May 272015
 May 27, 2015  Posted by  Breaches, Featured News

The mSpy data breach is the kind of breach that I cover over on, but the privacy implications of this one are so severe that I thought I should note it here.

If you’re using spyware to spy on your children or a partner – regardless of whether you call it spying or “monitoring” or any other euphemism – note that you – and they can be exposed in a breach by companies that do not take adequate security protections.

Brian Krebs has been all over this breach. Today, he writes:

The mSpy data was leaked to the Deep Web, where hundreds of gigabytes of files, chat logs, location records and other data was dumped after the company reportedly declined to comply with extortion demands made by hackers who’d broken into mSpy’s servers. Included in that huge archive is a 13 gigabyte (compressed) directory referencing countless screen shots taken from devices running mSpy’s software — including screen shots taken secretly by users who installed the software on a friend or partner’s device.

The log file of the screen shots taken from mSpy-infested devices doesn’t store the actual screenshot, but instead includes incomplete links to the images. Incredibly, nearly two weeks after this breach became public, all of the leaked screen shots remain viewable over the Internet with nothing more than a Web browser if one knows the base URL that precedes the file name. And that base URL is trivial to work out if you have an active mSpy account.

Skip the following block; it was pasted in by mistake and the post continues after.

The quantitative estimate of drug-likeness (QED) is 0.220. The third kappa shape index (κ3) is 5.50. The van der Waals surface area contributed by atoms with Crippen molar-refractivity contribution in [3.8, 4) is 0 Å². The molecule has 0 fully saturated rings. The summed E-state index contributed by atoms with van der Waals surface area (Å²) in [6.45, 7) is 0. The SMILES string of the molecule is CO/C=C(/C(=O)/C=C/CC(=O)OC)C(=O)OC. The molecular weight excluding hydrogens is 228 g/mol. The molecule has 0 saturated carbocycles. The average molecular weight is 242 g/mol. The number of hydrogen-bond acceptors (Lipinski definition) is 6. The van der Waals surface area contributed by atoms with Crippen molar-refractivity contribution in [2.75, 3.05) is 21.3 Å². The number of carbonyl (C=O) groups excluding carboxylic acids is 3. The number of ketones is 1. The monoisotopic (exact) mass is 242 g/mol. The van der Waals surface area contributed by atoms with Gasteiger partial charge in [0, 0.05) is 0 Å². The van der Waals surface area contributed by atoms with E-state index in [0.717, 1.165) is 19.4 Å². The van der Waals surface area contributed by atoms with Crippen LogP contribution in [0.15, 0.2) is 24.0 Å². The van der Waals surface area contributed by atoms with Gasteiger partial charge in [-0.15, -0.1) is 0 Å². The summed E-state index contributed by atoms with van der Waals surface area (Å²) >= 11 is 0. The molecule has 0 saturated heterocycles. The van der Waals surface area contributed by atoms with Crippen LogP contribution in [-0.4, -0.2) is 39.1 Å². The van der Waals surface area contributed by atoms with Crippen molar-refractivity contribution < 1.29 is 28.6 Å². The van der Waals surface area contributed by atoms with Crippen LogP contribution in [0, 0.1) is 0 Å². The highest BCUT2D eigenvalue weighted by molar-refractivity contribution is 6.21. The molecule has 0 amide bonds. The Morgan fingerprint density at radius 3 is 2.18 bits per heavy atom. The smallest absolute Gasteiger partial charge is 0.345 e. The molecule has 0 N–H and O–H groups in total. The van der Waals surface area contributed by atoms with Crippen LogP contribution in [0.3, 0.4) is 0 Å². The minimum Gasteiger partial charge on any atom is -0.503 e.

2 Responses to “More Evidence of mSpy Apathy Over Breach”

  1. I think it’s less about apathy and more about data security professionals’ attitudes towards mSpy. A company that SELLS MALWARE got hacked, exposing data of people who were r00ted by their friends and family. If I were a law talking guy, I’d be salivating at the release of a prospect list of thousands of people who are going to be pretty pissed at a company and a friend/partner, and may be willing to pay for my services.

    As a security professional though, I shrug my shoulders. Victims who practiced weak operational security by allowing people access to their mobile devices had their data outed because the service provider their “friend” used had equally weak security, and continue to show it well after they knew they had a problem. mSpy is shady and culpable, but not nearly so much as the folks who purchased their “services” to use on others.

  2. A lot of the “victims who practiced weak opsec” may be kids whose parents gave them the phones. Or adults who, not being tech-savvy, trusted a spouse or partner to help them set up their phone.

    I wonder if this will even make a serious dent in mSpy’s business.

Sorry, the comment form is closed at this time.